Not that I had anything to do with it, but Sen. David Vitter's (R-Louisiana) attempt to siphon federal funds to promote creationism in his home state has been quietly withdrawn, as NCSE reports here.

What would this country's educational establishment do without a watchdog like NCSE, which probably mobilized most of the pressure on Vitter's colleagues to not 'look the other way' when the Senator attempted to sneak this through? I'm proud to be a member of NCSE, and if you're not, you should consider joining.


James F. McGrath said...

I'll second that. It is definitely an organization that supporters of science education should join. I think you can sign up for their e-mail newsletter even if you aren't a member, so at the very least people should do that.

I wonder to what extent the letters to senators inspired by the NCSE newsletter about the issue were responsible for the change. We may never know, but they certainly didn't hurt and were the right thing to do.

Stan said...

It would definitely be just awful if anyone were to question the absolute FACTs about, say, first life, that are (by law?) taught to every government school victim. And no one should ever, ever, ever bring up theory of evidence or just what constitutes circumstantial evidence as opposed to evolutionary FACT! How else are scientific FACTs going to remain pure? They cannot be tolerated, those who question! We need more laws to protect settled scientific FACT from rank interlopers who obviously cannot understand that when science calls something a fact, well boys, that's it then, it IS a FACT. No siree, not a theory, it is a FACT. Science should in FACT have its own police force to contain these low-brow authority-questioning nuisances. And then, straight to the guillotine! And then we'll be free to teach their stupid kids any dang thing we choose! POWER TO THE SCIENTISTS! DOWN WITH THE UNWASHED SKEPTICS!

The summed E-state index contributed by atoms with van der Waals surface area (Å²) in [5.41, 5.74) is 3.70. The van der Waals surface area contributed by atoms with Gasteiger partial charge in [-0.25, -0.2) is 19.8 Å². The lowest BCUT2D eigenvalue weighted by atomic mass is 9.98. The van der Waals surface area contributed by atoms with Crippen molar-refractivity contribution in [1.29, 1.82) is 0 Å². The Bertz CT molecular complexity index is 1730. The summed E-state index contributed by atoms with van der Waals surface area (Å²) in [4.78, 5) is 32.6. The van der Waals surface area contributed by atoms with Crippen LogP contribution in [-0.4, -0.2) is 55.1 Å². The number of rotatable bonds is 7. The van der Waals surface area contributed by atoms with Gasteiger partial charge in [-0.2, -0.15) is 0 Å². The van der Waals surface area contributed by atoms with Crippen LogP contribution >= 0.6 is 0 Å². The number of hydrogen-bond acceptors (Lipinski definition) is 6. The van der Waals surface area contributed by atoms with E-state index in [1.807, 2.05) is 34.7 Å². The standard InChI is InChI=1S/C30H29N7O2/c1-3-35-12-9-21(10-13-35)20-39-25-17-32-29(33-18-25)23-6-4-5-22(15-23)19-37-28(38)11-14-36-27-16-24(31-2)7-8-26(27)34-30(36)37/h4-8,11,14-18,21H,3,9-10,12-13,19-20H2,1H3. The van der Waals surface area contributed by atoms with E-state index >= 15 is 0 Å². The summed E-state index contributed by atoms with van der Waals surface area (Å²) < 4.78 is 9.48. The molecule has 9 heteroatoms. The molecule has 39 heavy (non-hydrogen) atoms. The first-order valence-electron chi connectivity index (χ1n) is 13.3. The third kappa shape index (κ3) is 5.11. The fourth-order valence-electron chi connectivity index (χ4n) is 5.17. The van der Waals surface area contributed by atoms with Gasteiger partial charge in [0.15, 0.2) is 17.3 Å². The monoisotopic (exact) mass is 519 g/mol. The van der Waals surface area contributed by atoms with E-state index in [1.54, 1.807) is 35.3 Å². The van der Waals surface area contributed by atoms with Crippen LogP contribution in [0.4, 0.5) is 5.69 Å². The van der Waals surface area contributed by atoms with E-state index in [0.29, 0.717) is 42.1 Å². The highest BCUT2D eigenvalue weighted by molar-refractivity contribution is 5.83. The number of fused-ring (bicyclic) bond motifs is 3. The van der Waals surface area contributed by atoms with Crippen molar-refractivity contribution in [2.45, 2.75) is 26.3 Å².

Scott Hatfield . . . . said...

Stan, I appreciate advanced sarcasm as much as the next guy, but the facts are these:

Evolution is a fact.

Natural selection is a fact.

Speciation, as the result of evolution by natural selection, is an observed fact in individual cases.

Evolution by natural selection as an explanation for the origin of species is a hypothesis for those cases in which neither was directly observed (the vast majority). Taken as a whole, evolution by natural selection is a theory/model for the origin of new species, generally. This theory presumes common descent, an inference that is powerfully supported by multiple lines of evidence, which in turn depends upon an ancient Earth (ditto).

It does not, however, require abiogenesis, which is a distinct topic and one which has not progressed to the status of a theory.

Most importantly, as far as I know, none of the above FACTS or interpretations of same necessarily appeal to anything other than natural causes. Vitter was attempting to siphon funds to support those who would introduce supernatural explanations, as you well know. That the latter category of claims is not testable, and widely rejected by the scientific community, is also a fact. That's the real issue, not the implied red herring that "evolution = scientific dogma".